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A former Ohio judge and state lawmaker who went to prison for brutally assaulting his wife in 2014 was taken into custody after she was found dead, authorities said. The ex-judge, Lance Mason, was hired as Cleveland’s minority business administrator after being released from prison but was fired Saturday when he was arrested, NBC affiliate WKYC reported. Aisha FraserShaker Heights Teachers’ Association / via Facebook Details of the death of Mason’s estranged wife, Aisha Fraser, weren’t immediately available, but police in Shaker Heights, Ohio, said in a statement that is was a “terrible tragedy.” It also wasn’t clear what charges Mason may face. The Shaker Heights Police Department, which said in a brief statement that Mason was taken into custody after an initial investigation, did not immediately respond to a request for comment. According to court documents, Mason — who had also served as a state representative and state senator — got into an argument with Fraser on Aug. 2, 2014, while returning from a relative’s funeral. With their six-year-old and four-year-old children in the vehicle, Mason repeatedly struck Fraser in the head, bit her face and slammed her head against the dashboard, arm rest and passenger window, the documents say. After trying to escape, Fraser fell to the ground, where Mason continued to strike her, the documents say, adding that he then got back in the vehicle and drove away, leaving Fraser there. Fraser filed for divorce, but court records show that process wasn’t finalized, Cleveland.com reported. Mason was sentenced to 24 months behind bars for the assault and served nine, according to the documents and WKYC. He was indefinitely suspended from practicing law, according to court documents. The… Leggi tutto »Ex-judge who brutally assaulted his wife in 2014 is arrested after she’s found dead
Nov. 17 (UPI) — Florida’s attorney general is suing the two largest drugstore companies in the United States — CVS and Walgreens — alleging they are contributing to the state and national opioid crisis. In a press release Friday, Pam Bondi said the two companies were being added to an existing lawsuit filed on May 15 against Purdue Pharma, which makes OxyContin, and several other manufacturers. Bondi, who is departing as the state’s attorney general and has been mentioned for the top post in the U.S. Justice Department, said CVS and Walgreens are overselling painkillers and not being diligent enough with stopping illegal sales. “We will continue to pursue those companies that played a role in creating the opioid crisis,” Bondi said. “Thousands of Floridians have suffered as a result of the actions of the defendants.” The two companies failed to stop suspicious orders of opioids they received, according to Bondi. “Opioid use has had tragic consequences for communities scross Florida, and the State has been forced to expend enormous sums as a result of the opioid crisis,” according to the 123-page amended complaint. “The crisis has a cause: Defendants cooperated to sell and ship ever-increasing quantities of opioids into Florida.” In the state, Walgreens operates 820 stores and CVS has 754 stores. The complaint noted Walgreens sold 2.2 million tablets to a single Walgreens’ pharmacy in tiny Hudson, “a roughly six-month supply for each of its 12,000 residents.” CVS is accused of selling more than 700 million opioid dosages between 2006 and 2014 in the state in the complaint. CVS said in a statement to The Hill: “We are committed to the highest standards of ethics and business practices,… Leggi tutto »Fla. attorney general sues Walgreens, CVS in sale of opioids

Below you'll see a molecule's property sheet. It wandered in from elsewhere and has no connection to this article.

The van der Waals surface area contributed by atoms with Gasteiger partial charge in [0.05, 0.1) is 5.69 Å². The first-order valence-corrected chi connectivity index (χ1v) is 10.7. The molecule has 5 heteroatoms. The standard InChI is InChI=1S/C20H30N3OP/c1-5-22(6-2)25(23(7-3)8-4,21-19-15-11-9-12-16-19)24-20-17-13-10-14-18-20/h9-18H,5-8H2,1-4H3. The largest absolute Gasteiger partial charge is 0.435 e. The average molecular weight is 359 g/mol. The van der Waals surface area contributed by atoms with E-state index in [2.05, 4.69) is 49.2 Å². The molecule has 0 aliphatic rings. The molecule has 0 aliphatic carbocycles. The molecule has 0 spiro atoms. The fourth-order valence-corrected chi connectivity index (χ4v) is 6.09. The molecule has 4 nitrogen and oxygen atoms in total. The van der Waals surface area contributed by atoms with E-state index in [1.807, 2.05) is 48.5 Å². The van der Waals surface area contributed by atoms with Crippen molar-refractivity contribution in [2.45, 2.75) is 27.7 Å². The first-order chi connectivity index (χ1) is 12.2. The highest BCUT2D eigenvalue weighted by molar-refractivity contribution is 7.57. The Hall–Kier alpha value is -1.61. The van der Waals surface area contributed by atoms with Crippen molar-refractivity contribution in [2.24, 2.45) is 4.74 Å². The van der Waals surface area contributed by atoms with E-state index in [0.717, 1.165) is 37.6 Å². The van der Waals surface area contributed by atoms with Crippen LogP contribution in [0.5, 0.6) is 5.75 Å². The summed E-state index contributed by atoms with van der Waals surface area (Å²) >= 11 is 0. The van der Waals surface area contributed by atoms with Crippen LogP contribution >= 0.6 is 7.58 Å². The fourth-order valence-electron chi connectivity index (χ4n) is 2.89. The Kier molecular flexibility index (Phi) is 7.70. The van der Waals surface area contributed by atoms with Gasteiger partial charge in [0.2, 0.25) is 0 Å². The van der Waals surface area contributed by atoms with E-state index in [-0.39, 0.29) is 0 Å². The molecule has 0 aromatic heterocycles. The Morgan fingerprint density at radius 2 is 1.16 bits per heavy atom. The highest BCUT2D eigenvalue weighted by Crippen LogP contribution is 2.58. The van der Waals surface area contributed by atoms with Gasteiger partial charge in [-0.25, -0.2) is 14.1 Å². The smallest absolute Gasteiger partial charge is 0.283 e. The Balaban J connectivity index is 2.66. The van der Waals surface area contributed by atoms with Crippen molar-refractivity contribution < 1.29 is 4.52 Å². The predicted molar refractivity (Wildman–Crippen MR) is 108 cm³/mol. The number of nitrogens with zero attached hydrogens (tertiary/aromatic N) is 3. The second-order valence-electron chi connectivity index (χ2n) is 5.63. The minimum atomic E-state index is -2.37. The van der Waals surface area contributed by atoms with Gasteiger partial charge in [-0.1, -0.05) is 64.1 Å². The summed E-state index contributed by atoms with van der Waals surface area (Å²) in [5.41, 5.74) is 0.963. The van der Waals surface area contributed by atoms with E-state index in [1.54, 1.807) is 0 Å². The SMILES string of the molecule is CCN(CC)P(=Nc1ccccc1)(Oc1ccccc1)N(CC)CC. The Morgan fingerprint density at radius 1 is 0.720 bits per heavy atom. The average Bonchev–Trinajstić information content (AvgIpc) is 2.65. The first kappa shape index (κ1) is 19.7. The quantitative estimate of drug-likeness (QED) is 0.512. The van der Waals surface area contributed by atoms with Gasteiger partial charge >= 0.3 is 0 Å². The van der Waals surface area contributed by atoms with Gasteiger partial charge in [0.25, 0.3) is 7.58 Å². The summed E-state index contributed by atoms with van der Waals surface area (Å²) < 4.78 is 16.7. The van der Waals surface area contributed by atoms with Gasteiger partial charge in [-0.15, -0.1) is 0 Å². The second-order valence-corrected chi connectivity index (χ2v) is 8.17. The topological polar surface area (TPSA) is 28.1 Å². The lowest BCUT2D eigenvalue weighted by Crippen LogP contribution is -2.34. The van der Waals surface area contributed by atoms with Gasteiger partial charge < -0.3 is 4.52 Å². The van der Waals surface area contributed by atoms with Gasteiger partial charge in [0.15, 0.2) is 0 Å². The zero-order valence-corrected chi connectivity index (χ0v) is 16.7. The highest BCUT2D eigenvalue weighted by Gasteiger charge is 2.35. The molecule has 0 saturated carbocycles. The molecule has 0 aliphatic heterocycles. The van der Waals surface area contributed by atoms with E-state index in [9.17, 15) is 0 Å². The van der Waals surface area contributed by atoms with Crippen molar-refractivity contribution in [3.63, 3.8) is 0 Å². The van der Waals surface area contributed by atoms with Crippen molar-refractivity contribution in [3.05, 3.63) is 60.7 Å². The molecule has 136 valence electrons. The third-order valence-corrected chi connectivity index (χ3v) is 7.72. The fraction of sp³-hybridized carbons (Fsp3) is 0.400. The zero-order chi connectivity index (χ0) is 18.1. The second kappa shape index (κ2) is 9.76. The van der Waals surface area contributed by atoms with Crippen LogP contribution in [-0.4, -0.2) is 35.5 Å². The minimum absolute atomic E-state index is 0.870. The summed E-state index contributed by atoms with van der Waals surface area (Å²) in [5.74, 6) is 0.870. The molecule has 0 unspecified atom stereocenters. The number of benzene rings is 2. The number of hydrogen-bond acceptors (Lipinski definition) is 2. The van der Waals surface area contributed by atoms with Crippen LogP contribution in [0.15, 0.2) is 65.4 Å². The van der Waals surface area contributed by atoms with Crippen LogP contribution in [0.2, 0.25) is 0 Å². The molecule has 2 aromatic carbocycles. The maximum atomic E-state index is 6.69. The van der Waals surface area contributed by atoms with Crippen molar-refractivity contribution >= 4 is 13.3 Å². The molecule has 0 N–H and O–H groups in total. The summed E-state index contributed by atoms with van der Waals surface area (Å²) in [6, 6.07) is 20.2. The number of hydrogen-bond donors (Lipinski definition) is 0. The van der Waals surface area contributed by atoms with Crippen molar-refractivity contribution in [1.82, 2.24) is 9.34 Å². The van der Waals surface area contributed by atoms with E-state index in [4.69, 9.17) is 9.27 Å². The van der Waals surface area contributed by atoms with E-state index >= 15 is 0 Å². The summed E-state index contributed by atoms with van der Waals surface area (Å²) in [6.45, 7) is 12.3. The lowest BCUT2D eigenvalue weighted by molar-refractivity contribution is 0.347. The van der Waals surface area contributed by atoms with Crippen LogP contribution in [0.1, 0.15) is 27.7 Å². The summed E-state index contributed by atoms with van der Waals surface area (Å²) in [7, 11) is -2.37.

Amazon’s decision to open secondary headquarters in New York and near Washington sends a clear message: There is no Bezos ex Machina on the way for struggling cities, no single big gift from the heavens that will change everything. Instead, we’re living in a world where a small number of superstar companies choose to locate in a handful of superstar cities where they have the best chance of recruiting superstar employees. But what’s the economic future for a Hartford or Akron or Tulsa or the countless smaller towns and rural areas that didn’t get so much as a serious look from Amazon? Some promising answers are bubbling up, although there may not be a single plan that all the people who study these issues can agree upon. A new paper by Clara Hendrickson, Mark Muro and Bill Galston at the Brookings Institution aims to summarize the facts about these regional divides, as well as how policy contributes to them and how it could help reduce them. They argue for heavy investment in digital skills, even in areas without a large existing high-tech sector. They seek new channels to ensure that businesses in struggling areas have access to capital, including small-business lending from banks and venture capital for start-ups. Parts of rural America lack fast broadband internet, a big disadvantage that the authors want to see addressed. They urge heavy federal investment in 10 or so “growth pole” midsize cities that are close to struggling smaller towns and can serve as economic drivers. And finally, they suggest more federal support for people who want to move to greater economic opportunity — a countermeasure for one of the more surprising trends of… Leggi tutto »The Biggest, Richest Cities Won Amazon, and Everything Else. What Now for the Rest?